Mediation is a private but structured method of dispute resolution. It is a voluntary process in which both the disputing parties come together to find a solution to their problem by entering into a written contract and appointing a mediator who assists parties in reaching an amicable settlement. A mediator can be of any designation and can be appointed either formally or informally. Contrary to conventional courts, the decision of the mediator is not imposable and the decision-making power rests in the disputing parties. Mediation provides the parties to express their emotions, interests, end goal, and opinions which are often not given importance in the conventional courts.
There are no fixed and rigid proceedings in alternate dispute resolution and mediation is the most flexible of all these methods making it the most desirable one. It is a party-centric and neutral procedure. Parties can withdraw from the procedure of mediation at any stage without stating any explanation. All the information and evidence presented during mediation is kept confidential thus outside parties do not have access to the mediation proceedings. Data given to the mediator cannot be used for any other purpose besides helping the mediator to reach an appropriate resolution. This ensures that nobody’s public image gets tarnished in the process.
One of the major advantages of mediation is that neither of the parties loses and the interests of both the parties are conserved. It is a win-win situation for both parties. The parties control the end result of the mediation and either party has the advantage of terminating the mediation without giving any reason.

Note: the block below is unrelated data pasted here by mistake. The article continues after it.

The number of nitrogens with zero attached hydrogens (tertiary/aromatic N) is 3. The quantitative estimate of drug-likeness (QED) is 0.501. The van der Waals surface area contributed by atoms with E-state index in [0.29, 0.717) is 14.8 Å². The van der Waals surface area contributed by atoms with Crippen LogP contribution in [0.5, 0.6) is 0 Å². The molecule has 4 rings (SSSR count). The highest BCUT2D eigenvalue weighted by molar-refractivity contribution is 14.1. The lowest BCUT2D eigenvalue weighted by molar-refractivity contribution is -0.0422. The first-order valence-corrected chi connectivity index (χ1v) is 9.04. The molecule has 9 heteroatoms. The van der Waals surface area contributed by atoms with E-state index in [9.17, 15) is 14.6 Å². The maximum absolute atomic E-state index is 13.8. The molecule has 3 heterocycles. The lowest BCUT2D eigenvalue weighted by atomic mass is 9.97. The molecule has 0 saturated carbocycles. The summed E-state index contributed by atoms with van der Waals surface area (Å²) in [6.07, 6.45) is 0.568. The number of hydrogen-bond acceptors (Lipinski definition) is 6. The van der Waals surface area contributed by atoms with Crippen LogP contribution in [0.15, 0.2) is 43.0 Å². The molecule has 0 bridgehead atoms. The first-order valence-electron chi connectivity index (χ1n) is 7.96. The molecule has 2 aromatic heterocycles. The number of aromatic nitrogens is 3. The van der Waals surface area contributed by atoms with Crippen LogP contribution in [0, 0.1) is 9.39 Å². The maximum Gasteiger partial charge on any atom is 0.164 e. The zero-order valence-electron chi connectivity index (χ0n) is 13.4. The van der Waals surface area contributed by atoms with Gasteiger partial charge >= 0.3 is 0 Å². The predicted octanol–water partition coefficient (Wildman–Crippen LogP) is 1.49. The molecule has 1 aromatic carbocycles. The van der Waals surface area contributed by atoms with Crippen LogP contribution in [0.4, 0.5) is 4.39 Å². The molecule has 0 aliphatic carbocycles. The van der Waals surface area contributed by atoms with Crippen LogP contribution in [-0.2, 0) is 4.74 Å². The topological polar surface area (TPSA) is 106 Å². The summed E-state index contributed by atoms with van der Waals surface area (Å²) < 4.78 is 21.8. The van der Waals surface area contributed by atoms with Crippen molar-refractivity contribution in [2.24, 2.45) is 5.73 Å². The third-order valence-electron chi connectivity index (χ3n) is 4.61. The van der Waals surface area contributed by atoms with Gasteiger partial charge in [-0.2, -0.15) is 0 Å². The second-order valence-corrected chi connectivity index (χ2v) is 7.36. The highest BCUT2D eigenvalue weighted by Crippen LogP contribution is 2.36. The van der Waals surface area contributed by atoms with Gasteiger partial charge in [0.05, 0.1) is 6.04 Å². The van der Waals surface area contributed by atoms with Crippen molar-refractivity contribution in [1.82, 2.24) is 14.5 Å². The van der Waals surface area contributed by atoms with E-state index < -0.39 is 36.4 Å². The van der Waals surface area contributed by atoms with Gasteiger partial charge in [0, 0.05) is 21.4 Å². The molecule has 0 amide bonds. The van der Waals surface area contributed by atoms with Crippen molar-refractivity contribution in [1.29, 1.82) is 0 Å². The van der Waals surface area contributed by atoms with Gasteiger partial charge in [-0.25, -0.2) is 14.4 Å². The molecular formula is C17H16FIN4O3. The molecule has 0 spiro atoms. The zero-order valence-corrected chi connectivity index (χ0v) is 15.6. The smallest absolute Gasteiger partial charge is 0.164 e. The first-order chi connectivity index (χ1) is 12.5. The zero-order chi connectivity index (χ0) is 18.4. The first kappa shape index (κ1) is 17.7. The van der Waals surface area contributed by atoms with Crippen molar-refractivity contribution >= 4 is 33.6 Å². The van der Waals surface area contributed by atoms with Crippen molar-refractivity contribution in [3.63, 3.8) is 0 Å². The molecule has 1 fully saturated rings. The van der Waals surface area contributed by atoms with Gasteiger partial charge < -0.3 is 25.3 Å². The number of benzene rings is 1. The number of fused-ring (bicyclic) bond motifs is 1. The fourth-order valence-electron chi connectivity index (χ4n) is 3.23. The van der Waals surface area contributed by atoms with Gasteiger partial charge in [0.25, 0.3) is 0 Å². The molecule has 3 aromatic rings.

Types of mediation
Court referred mediation
In India, mediation is legitimised by Section 89 of the Civil Procedure Code, 1908 which empowers the court in matters where it appears to exist as a component of a settlement that would be acceptable to both parties, the Court shall articulate the terms of a possible settlement and refer the same for mediation for which procedure may be prescribed by the court itself. In the case of Salem Advocate Bar Association, Tamil Nadu v. Union of India, Supreme Court held in reference to the matter of mediation that conciliation and arbitration are mandatory for court matters. This judgment has granted legal and social recognition to mediation as a dispute resolution in India. This type of mediation is often utilised in matrimonial and family disputes, particularly divorce cases.
In private mediation, a qualified mediator is appointed by the parties on a fixed-fee basis. Both the parties come together to resolve the issue amicably. A mediator can be of any designation and anyone can appoint them to resolve disputes through private mediation. It is a time-saving mechanism and gives various creative outcomes for parties to choose from. The decision of the mediator is not ultimate and hence not binding on the parties.
Advantages of mediation
Cost efficient and time saving
The cost incurred in the mediation process is nominal compared to judicial procedures. It is not mandatory to appoint legal counsels in mediation thus a huge cost is saved. There are no obligatory procedures like conventional courtrooms hence saving procedural cost fees. The dispute resolution process is quicker due to the least legal formalities and procedural flexibilities. A mediator has the liberty to consider those issues she/he deems significant to bring parties to the agreement, time-consuming evidence is generally avoided, thereby saving time and resources.